Book Review: In the Kingdom of Men, Kim Barnes

| 17 December , 2012 | Reply

Set in Saudi Arabia in 1967, In the Kingdom of Men explores the life led by “Aramco wives” – the women of the oil engineers, managers and drillers who were working and living on Aramco owned oil platforms and towns. Kim Barnes has taken the Kingdom of the title to mean both the Kingdom of Saudi Arabia – a fiercely patriarchal society, where women are hidden away, dressed modestly and mostly invisibly – and the Kingdom of American oil towns, which are enclaves isolated from the local populace where women are free to do and wear anything they please, as long as they stay within the fence.

The story follows the life of Gin McPhee, who married her high school sweetheart Mason in order to escape from her own Kingdom – one in which her grandfather ruled with an excess of Puritan piety. In a burst of rebellion Gin escapes and elopes and turns her back on Shawnee, Oklahoma and all it holds. Mason, while dreaming of going to university, gets a succession of labour jobs in Texas until finding a position with Aramco which puts him and his brand-new wife onto a plane to Saudi Arabia and a whole new life.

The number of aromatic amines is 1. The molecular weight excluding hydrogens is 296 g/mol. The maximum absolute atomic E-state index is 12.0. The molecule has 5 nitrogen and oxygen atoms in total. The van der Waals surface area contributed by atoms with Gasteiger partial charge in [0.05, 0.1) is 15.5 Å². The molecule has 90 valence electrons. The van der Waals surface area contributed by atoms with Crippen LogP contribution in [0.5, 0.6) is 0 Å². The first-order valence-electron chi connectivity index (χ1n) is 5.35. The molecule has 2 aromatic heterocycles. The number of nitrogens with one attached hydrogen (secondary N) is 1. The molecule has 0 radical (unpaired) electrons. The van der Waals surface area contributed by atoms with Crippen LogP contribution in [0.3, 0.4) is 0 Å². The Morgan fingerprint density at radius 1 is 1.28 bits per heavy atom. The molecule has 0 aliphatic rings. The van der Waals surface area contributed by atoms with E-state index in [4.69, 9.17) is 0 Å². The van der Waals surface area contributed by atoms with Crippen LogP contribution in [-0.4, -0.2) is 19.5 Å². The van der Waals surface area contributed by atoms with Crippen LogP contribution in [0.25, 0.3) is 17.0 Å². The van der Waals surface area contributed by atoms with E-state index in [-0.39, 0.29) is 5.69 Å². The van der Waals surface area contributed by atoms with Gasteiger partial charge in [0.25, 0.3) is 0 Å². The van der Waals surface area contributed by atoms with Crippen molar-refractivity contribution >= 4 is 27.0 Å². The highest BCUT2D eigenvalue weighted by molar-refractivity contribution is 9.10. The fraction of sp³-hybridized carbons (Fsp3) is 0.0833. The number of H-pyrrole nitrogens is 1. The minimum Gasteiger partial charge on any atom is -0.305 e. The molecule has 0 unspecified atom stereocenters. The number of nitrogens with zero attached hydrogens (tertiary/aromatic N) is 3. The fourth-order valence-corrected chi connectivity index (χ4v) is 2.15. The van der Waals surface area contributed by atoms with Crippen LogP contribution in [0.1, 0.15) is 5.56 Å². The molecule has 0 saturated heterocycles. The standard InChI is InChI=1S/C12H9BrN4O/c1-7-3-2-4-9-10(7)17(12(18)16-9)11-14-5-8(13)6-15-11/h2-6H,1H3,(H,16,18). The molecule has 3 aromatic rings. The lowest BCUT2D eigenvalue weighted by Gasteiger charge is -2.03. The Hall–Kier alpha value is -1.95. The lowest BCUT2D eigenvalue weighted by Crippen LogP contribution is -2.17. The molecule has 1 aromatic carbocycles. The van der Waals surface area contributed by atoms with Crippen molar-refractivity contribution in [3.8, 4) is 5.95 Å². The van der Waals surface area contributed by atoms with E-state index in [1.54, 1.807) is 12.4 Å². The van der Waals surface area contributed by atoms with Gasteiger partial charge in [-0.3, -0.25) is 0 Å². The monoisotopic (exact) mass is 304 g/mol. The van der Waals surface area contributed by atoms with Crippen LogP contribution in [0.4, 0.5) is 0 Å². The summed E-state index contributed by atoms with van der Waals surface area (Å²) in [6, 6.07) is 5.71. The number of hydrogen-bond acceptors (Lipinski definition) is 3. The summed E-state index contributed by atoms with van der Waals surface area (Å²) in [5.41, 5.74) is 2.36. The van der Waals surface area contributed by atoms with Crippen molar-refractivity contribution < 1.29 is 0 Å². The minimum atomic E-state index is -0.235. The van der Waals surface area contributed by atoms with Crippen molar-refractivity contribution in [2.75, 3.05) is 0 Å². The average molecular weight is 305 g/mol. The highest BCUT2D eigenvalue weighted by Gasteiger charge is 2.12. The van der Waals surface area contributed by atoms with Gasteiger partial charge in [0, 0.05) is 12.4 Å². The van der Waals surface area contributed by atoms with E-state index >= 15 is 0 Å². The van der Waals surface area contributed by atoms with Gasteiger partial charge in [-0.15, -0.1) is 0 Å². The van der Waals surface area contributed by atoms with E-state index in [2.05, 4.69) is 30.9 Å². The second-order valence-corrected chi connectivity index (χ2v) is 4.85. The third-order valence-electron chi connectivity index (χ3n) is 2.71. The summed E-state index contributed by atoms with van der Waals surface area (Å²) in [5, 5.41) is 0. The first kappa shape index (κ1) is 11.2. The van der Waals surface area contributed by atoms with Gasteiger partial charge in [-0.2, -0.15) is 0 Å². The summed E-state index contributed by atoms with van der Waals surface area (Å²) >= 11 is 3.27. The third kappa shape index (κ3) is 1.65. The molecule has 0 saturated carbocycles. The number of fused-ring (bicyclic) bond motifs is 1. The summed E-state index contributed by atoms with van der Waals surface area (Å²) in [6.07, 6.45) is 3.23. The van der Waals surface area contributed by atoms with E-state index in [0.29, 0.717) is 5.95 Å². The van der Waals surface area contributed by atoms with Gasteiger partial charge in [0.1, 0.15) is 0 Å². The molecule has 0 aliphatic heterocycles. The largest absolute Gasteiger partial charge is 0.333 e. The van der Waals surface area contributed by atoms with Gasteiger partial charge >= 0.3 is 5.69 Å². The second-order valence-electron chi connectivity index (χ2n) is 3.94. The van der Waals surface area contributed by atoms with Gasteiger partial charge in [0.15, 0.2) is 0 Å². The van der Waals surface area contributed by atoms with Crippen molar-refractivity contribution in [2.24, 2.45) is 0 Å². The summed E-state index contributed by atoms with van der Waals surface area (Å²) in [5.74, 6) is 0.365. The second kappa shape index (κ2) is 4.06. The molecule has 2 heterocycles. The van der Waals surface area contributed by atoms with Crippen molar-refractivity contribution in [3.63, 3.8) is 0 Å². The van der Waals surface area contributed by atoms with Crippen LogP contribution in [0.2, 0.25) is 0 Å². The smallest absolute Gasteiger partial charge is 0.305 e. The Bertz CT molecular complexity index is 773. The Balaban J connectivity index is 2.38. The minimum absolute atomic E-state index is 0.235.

In the American oil town the behaviours that the wives have range from allowed to disallowed to encouraged or ignored – in many cases it’s a combination of all four. The husbands are often on platforms or rigs, for weeks or months at a stretch and when they return home, as one wife puts it, all they want is food, sex and sleep. Gin adjusts to this strange new Kingdom and its rules, the written ones and the unwritten ones, and eventually learns enough to start bending them. Kim Barnes’ descriptions are detailed and thorough, and capture the surrealism of having these very American enclaves within a very Arabian landscape.

She starts a casual, then not so casual, friendship with their driver Abdullah, a Bedouin who lives in a tent outside their enclave with his mother and sister, and her baby daughter. Abdullah’s sister is married to Alireza, who is essentially the local crime lord, and refuses to return to his home. Despite the language barrier, Gin and Abdullah’s sister might have become friends if fate hadn’t intervened. For Mason has been investigating some accounting discrepancies at Aramco and also supporting the local peoples’ push for better wages and conditions, and in doing so has stepped on a number of toes. The impact of his investigation has far-reaching consequences which reach all the way outside the tents, outside the enclave, outside Aramco, and even outside Saudi Arabia.

Available now: Random House RRP$29.95


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